On the 28th, the Japanese scattered a counterattack by the 4/19th Hyderabads and blasted through the usually reliable 2nd Argyll and Sutherland Highlanders. For the only time in the campaign, Argyll officers had to draw their pistols to stop a retreat. The Scots regrouped and fought hard, but it was not enough. Colonel Watanabe’s 11th Regiment, using small craft captured at Penang, landed south of the Perak River. The British abandoned Ipoh and continued to retreat.
On December 30, the War Cabinet in London appointed Field Marshal Sir Archibald Wavell as Supreme Commander of the Australian-British-Dutch-American Command area, which included Malaya. He received the telegram while pig-sticking with his family at Meerut, 40 miles from Delhi, India. When Wavell read the telegram, he said, “I have heard of having to hold the baby … but this is twins!” Pownall was appointed his chief of staff, and the post of Commander in Chief Far East was abolished.
Wavell brought a long record of literary achievement and combat service to his new task, including overseeing the British victories over the Italian Army in North Africa in 1941. He also oversaw defeats in Libya, Greece, and Crete after that.
By December 31, the battered British-Indian 3rd Corps had fallen all the way back to Kampar, 25 miles south of Ipoh. Once again, Heath deployed his troops for battle, and Matsui decided to launch two prongs, the 11th Regiment down the road with the 42nd Regiment detouring to the west.
On New Year’s Day, 1942, the Japanese attacked. Matsui’s plan disintegrated due to the terrain, the 42nd Regiment floundering in the swamps. However, his artillery barrage weakened British defenses, and his frontal attack went in against the British Battalion.
“The [enemy] attacks were made with all the well-known bravery and disregard of danger of the Japanese soldier. There was dogged resistance in spite of heavy losses, by the men of the British Battalion and their supporting artillery, and finally, when the enemy had captured a key position and the battalion reserves were exhausted, there was a charge in the old traditional style by the Sikh company of the 1/8th Punjab Regiment,” an Indian Army historian wrote. “The charge went in through heavy Japanese mortar and machine-gun fire, killing the Indian company’s commander. The charge re-captured the ground, but only 30 Punjabis were left after the battle.”
While this battle raged, Yamashita, using shipping captured at Penang, hurled a landing force 20 miles south of the British lines at Utan Melintang. The British were again forced to withdraw.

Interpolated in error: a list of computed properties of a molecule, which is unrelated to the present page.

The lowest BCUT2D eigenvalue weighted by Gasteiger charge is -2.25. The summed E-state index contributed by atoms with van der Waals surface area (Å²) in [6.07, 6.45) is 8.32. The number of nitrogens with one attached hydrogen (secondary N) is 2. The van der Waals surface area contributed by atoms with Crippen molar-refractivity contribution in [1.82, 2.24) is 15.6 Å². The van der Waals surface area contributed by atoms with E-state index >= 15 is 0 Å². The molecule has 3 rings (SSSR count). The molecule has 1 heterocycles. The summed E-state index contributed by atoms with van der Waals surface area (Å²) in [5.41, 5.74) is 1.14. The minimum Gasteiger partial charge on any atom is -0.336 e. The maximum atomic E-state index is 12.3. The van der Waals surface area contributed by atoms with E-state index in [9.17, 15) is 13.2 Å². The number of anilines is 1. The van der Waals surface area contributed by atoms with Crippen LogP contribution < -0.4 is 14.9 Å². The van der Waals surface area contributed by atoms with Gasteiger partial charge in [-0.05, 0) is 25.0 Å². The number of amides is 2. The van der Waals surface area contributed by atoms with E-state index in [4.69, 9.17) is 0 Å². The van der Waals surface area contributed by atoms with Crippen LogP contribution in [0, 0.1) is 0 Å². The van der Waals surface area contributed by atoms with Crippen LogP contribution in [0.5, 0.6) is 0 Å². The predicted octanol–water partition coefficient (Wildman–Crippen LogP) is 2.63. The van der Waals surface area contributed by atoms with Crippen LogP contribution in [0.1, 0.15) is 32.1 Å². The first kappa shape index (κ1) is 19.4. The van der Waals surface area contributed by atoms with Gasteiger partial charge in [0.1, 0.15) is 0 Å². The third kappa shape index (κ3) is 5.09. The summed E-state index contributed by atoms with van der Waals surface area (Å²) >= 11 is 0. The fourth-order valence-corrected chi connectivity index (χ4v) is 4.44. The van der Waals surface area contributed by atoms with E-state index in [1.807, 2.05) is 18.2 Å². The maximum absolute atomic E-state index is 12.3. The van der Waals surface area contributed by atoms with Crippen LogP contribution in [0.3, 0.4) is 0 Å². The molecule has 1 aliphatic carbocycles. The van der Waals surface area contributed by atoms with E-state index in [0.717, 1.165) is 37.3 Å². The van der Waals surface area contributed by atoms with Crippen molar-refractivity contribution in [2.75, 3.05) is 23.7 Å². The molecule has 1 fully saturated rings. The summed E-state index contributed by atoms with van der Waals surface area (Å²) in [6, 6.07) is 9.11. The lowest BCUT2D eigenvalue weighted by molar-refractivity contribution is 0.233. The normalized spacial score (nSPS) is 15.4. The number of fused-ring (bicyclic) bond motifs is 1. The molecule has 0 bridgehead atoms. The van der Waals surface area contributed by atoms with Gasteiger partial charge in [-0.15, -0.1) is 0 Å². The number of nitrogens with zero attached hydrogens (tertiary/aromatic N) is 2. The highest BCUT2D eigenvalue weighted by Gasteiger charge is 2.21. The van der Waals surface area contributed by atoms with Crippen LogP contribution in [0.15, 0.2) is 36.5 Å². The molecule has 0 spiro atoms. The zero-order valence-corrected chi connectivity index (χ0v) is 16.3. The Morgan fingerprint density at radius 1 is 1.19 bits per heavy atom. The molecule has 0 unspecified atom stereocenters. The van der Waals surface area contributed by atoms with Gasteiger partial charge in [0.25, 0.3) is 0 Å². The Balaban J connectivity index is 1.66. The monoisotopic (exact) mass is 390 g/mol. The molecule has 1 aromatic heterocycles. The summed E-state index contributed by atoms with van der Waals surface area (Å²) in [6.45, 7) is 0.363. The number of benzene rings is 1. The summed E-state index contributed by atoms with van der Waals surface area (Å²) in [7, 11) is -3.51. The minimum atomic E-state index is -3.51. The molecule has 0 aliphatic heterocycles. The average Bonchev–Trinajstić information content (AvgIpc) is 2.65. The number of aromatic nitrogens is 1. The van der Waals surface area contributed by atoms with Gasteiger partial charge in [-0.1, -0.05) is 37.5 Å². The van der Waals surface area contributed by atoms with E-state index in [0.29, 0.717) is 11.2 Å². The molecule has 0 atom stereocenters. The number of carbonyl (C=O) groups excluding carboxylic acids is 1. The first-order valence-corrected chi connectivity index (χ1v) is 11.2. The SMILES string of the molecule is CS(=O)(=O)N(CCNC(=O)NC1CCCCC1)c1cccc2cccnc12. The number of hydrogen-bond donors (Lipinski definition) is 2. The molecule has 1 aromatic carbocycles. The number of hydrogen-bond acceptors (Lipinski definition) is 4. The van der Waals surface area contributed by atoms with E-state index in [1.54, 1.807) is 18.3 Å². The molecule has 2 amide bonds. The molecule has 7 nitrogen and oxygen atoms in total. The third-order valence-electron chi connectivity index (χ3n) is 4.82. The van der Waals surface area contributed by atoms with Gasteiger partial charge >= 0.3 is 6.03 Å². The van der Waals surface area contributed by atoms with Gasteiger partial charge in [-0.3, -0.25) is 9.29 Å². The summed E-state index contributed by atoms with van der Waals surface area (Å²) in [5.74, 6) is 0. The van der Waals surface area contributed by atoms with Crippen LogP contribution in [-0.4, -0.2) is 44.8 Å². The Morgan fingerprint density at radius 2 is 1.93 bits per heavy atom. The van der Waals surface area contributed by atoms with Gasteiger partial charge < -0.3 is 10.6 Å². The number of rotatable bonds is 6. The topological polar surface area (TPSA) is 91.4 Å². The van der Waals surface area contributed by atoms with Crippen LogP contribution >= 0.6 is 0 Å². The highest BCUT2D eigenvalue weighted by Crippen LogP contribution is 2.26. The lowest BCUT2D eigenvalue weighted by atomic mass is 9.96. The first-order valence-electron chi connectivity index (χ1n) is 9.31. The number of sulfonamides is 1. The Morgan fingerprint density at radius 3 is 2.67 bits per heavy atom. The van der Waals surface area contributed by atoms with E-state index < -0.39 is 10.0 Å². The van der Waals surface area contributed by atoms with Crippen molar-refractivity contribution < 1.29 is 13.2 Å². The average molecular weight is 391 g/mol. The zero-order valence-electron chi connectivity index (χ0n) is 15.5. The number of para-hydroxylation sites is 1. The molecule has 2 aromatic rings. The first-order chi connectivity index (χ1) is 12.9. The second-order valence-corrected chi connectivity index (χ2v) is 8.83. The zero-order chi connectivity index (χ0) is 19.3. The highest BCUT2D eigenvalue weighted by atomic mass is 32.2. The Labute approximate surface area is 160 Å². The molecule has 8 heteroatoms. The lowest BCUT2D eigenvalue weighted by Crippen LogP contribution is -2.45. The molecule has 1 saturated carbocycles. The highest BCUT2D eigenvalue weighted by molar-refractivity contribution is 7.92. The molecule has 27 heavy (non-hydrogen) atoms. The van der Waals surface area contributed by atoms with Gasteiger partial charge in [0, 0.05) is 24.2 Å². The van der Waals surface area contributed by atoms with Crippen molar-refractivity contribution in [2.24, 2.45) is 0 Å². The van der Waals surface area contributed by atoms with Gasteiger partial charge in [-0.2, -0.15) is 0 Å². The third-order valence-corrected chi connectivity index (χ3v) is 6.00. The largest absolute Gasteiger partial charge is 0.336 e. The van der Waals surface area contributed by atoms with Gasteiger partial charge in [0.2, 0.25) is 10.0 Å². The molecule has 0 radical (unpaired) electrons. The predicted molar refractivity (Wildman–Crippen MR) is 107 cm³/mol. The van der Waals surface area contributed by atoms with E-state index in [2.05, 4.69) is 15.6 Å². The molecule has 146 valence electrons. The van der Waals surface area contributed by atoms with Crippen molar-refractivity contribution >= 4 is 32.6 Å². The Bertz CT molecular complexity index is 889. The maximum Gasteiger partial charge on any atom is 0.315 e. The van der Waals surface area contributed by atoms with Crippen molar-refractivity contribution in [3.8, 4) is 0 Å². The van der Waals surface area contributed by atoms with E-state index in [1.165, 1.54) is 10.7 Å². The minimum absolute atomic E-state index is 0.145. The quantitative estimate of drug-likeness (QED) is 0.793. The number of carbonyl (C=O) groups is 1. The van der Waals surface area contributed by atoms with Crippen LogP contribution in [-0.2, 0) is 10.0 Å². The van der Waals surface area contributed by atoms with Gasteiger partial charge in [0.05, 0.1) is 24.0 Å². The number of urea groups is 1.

The same day, the Japanese landed at Kuantan on the east coast and chased the 22nd Indian Brigade off the Kuantan airfield, putting the Japanese 160 miles from Singapore. Once the airfield was taken, the Japanese moved bombers and fighters to the captured strip, which, like many other captured RAF bases, was full of intact British stores, abandoned in panic and retreat.
Wavell’s Arrival in Singapore: “The Day of Minute Papers Has Gone”
Two days later, the 45th Infantry Brigade landed at Singapore. Percival found them “very young, unseasoned and undertrained, and straight off the ship after their first experience at sea.” Part of the 17th Indian Division, the 45th and 44th Brigades had just finished training at Poona in India. Trained and equipped for the North African desert, the brigades lacked compasses and wireless sets. Indian Army Director of Training Brigadier Punch Cowan said that without further training, the 17th was only good for fighting against a second-class enemy. Despite this, they were rushed to Malaya.
In Singapore, Japanese air raids became a daily event. The constant bombing frightened coolies, and British troops had to work as stevedores. At least 150 people per day died from the bombs, and martial law was declared. The Army was finally able to place AA guns on the golf club’s property, but there was still dancing every night at the Raffles Hotel. The Straits Times wrote, “Everybody in this country seems to have been lulled into a false sense of security by confident statements regarding continuous additions to our armed might. The only people who have not been bluffed by them are the Japanese.”
Yamashita launched another west coast amphibious flank maneuver on January 2, when Guards Division detachments landed at Kuala Selangor and Port Swettenham. This time the British hung on, and the Japanese could not gain a foothold at Kuala Selangor until January 4.
Percival ordered the Royal Navy to repulse the landing. However, Rear Adm. Geoffrey Layton, who took over after Admiral Phillips went down with Prince of Wales, had already withdrawn his surviving cruisers and destroyers to Ceylon. His last message—“I have gone to collect the Eastern Fleet. Keep your heads high and your hearts firm until I return”—had only damaged morale for the remaining sailors. All that was left were two destroyers and two motor launches.